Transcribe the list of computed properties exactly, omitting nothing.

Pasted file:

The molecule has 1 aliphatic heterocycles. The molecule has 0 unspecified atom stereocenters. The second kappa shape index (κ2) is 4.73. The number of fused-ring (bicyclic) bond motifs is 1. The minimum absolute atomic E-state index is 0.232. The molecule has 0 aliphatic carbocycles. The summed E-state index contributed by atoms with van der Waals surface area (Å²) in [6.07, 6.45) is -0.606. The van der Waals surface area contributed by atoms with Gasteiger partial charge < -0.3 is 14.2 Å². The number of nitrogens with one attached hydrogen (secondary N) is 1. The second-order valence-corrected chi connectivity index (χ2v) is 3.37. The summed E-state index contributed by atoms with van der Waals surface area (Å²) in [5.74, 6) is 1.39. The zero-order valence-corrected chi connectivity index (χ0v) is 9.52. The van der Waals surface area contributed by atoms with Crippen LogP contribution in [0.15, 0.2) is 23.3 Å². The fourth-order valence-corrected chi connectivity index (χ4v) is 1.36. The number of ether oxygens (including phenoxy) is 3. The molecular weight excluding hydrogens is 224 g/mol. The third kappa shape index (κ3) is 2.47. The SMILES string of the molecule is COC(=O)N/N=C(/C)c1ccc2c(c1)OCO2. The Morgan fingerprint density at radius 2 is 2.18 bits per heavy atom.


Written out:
The molecule has 1 aliphatic heterocycles. The molecule has 0 unspecified atom stereocenters. The second kappa shape index (κ2) is 4.73. The number of fused-ring (bicyclic) bond motifs is 1. The minimum absolute atomic E-state index is 0.232. The molecule has 0 aliphatic carbocycles. The summed E-state index contributed by atoms with van der Waals surface area (Å²) in [6.07, 6.45) is -0.606. The van der Waals surface area contributed by atoms with Gasteiger partial charge < -0.3 is 14.2 Å². The number of nitrogens with one attached hydrogen (secondary N) is 1. The second-order valence-corrected chi connectivity index (χ2v) is 3.37. The summed E-state index contributed by atoms with van der Waals surface area (Å²) in [5.74, 6) is 1.39. The zero-order valence-corrected chi connectivity index (χ0v) is 9.52. The van der Waals surface area contributed by atoms with Crippen LogP contribution in [0.15, 0.2) is 23.3 Å². The fourth-order valence-corrected chi connectivity index (χ4v) is 1.36. The number of ether oxygens (including phenoxy) is 3. The molecular weight excluding hydrogens is 224 g/mol. The third kappa shape index (κ3) is 2.47. The SMILES string of the molecule is COC(=O)N/N=C(/C)c1ccc2c(c1)OCO2. The Morgan fingerprint density at radius 2 is 2.18 bits per heavy atom.